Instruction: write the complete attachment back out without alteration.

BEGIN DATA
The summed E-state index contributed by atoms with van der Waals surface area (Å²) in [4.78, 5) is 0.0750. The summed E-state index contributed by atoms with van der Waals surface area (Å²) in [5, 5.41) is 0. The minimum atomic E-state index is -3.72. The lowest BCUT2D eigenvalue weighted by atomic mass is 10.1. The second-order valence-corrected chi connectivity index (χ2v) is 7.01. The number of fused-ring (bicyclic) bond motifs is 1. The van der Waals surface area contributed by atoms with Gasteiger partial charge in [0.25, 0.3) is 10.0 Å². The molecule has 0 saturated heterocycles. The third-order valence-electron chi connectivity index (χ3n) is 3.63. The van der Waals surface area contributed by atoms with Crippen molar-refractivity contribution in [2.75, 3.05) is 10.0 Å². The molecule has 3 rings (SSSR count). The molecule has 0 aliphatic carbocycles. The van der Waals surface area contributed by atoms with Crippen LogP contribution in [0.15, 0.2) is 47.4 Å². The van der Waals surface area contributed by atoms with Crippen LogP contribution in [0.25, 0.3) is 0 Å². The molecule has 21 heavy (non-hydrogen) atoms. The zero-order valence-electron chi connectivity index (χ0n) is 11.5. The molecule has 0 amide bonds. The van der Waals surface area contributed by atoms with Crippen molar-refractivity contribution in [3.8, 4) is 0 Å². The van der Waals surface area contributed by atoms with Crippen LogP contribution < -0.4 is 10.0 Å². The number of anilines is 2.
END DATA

The summed E-state index contributed by atoms with van der Waals surface area (Å²) in [4.78, 5) is 0.0750. The summed E-state index contributed by atoms with van der Waals surface area (Å²) in [5, 5.41) is 0. The minimum atomic E-state index is -3.72. The lowest BCUT2D eigenvalue weighted by atomic mass is 10.1. The second-order valence-corrected chi connectivity index (χ2v) is 7.01. The number of fused-ring (bicyclic) bond motifs is 1. The van der Waals surface area contributed by atoms with Gasteiger partial charge in [0.25, 0.3) is 10.0 Å². The molecule has 0 saturated heterocycles. The third-order valence-electron chi connectivity index (χ3n) is 3.63. The van der Waals surface area contributed by atoms with Crippen molar-refractivity contribution in [2.75, 3.05) is 10.0 Å². The molecule has 3 rings (SSSR count). The molecule has 0 aliphatic carbocycles. The van der Waals surface area contributed by atoms with Crippen LogP contribution in [0.15, 0.2) is 47.4 Å². The van der Waals surface area contributed by atoms with Crippen LogP contribution in [0.25, 0.3) is 0 Å². The molecule has 21 heavy (non-hydrogen) atoms. The zero-order valence-electron chi connectivity index (χ0n) is 11.5. The molecule has 0 amide bonds. The van der Waals surface area contributed by atoms with Crippen molar-refractivity contribution in [3.8, 4) is 0 Å². The van der Waals surface area contributed by atoms with Crippen LogP contribution < -0.4 is 10.0 Å². The number of anilines is 2.